“I think both of them have had to grow up way faster than they should have because of this,” said Jennifer, Dylan and Ryan’s mom. 

Siblings will have mixed feelings—they may understand what is happening, but still feel frustrated or left out. They may be afraid. They may be angry. And they also may feel positive emotions—like compassion and family closeness. It is important to ask them how they are feeling.

While your child might not always respond to your questions, Dr. Long recommends asking as a way to communicate to your child that you care about their emotions. It also sends the message that it is okay to feel and talk about strong feelings—both good and bad.

4. Find community-based programs, like SuperSibs, for your child.

Children with cancer and their parents typically receive support in the hospital or clinical setting while they are in treatment. However, siblings are not there as often and therefore don’t have access or time with support staff, despite having their own complex needs.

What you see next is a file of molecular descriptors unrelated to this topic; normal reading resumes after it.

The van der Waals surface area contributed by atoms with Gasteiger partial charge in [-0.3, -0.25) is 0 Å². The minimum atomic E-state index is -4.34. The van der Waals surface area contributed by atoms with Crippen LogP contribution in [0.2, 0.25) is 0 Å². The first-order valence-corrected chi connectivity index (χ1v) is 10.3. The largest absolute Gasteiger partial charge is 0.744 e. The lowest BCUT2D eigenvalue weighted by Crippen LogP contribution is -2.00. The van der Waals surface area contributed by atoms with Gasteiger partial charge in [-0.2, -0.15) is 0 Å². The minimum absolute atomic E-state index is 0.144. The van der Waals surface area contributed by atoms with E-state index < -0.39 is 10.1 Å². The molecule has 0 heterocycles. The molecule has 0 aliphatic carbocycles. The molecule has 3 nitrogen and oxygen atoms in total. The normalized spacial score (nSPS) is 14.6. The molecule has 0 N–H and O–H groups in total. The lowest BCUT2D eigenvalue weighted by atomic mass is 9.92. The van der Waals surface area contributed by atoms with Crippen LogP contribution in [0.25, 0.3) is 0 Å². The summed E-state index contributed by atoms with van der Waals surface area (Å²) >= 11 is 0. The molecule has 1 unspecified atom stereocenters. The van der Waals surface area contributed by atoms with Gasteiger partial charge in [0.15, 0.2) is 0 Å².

Eleanor’s older brother, Thomas, was diagnosed with childhood cancer at the same time her mom gave birth to her younger brother. Her mom, Amber, had to move with Thomas and her infant son to be closer to treatment. Eleanor stayed at home with her dad. 

Amber signed Eleanor up for SuperSibs, a program of ALSF. The program has provided Eleanor with invaluable support through regular mailings and online resources. 

“When Eleanor gets a SuperSib letter, she thinks it’s the most awesome thing ever,” said Amber.

In addition, siblings can benefit from being enrolled in hospital based cancer-specific programs, attending oncology camps, and speaking with community or school-based psychologists or social workers.

5. Make special time with your child.